“It’s not far I can walk down the block to Table Talk
Close my eyes make the pies all day
Plastic cap on my hair I used to mind now I don’t care
I used to mind now I don’t care ’cause I’m great” – Patty Griffin
When I was little my grandfather used to tell me this story of one of the first jobs he had as a kid. He would go into local stores and look for mold on all of the Table Talk pies that they were selling. His job was to take a little pocket knife and scrape the mold off of the bottom crust and place the pie back on the shelf. It was the depression and totally indicative of the times and the spirit of that era.
Why all this talk about pies and making pies.. well I made several different versions of pumpkin pies for Thanksgiving and wanted to share some recipes, links and love. Kate thinks I am crazy, and often calls me a baking renegade. Thanksgiving week was no different. I decided to make four pies this year, one to keep and the rest to give away. They were all pumpkin based, one traditional, a vegan option, and even a gluten-free paleo friendly option! Now you get the picture. For real.
The traditional pumpkin pies were for my family and for the staff that volunteered to work Thanksgiving morning at Bloc, one of the cafes I manage. This had a buttermilk and butter crust and Kate’s Dad’s pumpkin pie filling recipe. The results… amazing! The crust was evenly browned and crisp and never got soggy even after chilling in the fridge overnight!
The crust recipe is from Joy the Baker’s blog and it is her Dad’s Perfect Pie Crust recipe.
Here’s the link: Dad’s Sweet Potato Pie
I don’t want to share Denny’s exact pumpkin pie filling recipe here, so I have found a similar vintage pumpkin pie recipe that will do the trick.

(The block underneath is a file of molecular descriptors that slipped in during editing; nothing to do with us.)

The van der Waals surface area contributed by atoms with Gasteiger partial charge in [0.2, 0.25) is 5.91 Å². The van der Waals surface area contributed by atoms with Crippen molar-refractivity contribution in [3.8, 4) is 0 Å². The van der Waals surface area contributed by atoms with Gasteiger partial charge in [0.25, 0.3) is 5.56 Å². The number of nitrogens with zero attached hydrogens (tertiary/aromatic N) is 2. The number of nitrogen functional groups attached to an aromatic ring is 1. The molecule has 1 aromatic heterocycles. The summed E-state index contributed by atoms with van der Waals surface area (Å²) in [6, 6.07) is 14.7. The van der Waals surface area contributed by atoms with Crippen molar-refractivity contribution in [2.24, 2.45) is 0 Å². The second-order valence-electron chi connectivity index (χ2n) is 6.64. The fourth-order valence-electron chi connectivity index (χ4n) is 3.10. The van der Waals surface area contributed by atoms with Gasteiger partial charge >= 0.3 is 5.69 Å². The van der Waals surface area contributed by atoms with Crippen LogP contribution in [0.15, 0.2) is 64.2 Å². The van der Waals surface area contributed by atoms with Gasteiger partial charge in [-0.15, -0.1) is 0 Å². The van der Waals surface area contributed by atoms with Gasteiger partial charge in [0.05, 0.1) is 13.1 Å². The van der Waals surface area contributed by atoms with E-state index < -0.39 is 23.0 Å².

Carnation’s Famous Pumpkin Pie from 1959 (hint: leave out the cloves in the recipe)
- I made the crust in the food processor and it still came out amazing
- I didn’t have buttermilk on hand, so I made my own with 1/3 c whole milk and 1/3 tsp cider vinegar
- I had extra pie crust & filling since I used recyclable pie tins for my lucky pie recipients, so I made a mini pie for Kate & I
Next up…Vegan Mini Pies, delivered swiftly to the folks that volunteered to work at Diesel on Thanksgiving morning! The crust is made from coconut oil, not shortening and is soy free. It remained very light in color, but yielded a very sturdy, yet flaky crust. I found this recipe on a blog that is amazing and super cute, Loves and Lemons, it was the complete recipe, the author provided.
Again, I made the crust in the food processor, no kneading or hand cutting in the fat for me! The only change I made was that I used canned coconut milk instead of almond milk in the filling, because it is what I had on hand.
Mini Vegan Pumpkin Pies
Lastly, a recipe I had been wanting to try out since the first Fall leaf hit the pavement. Paleo Pumpkin Cashew Cheesecake from Paleo Fondue. One word Y-U-M! Kate isn’t even a fan of cheesecake and she loved this recipe. In typical Jess fashion I did make a substitution. I thought the unsweetened coconut crust that she used in her recipe was too “healthy” for my liking at the time, so I made my own crust recipe up:
Gluten Free Ginger Snap Crust
makes enough for a 9″ spring form pan
3/4 package of Mi-Del Gluten Free Ginger Snaps
1 TBS melted virgin coconut oil
pinch of all natural sea salt
1) Pulse ginger snaps and salt in a food processor until evenly sized crumbs are created, graham cracker cust
2) Once ginger snaps are processed, add the coconut oil and pulse until crumbs look evenly coated with oil and wet
3) Coat the bottom of your spring form pan with the crumbs and evenly press the layer, ensuring that the mixture goes about 1 inch up the sides of the pan
4) Place pan on a baking sheet and bake crust in a 350 degree oven for 8-10 mins, check frequently you don’t want your crust to burn. You are just baking the crust enough to set it.
5) Cool crust completely then refrigerate while you make the cheesecake filling.
- In the photo above I made coconut whipped cream, using chilled canned full fat coconut milk and powdered sugar.
There you have it, our Thanksgiving recapped in pie recipes. You should try all of them, but if that is too overwhelming, just take my advice and bake at least one of the recipes above. It will be worth it.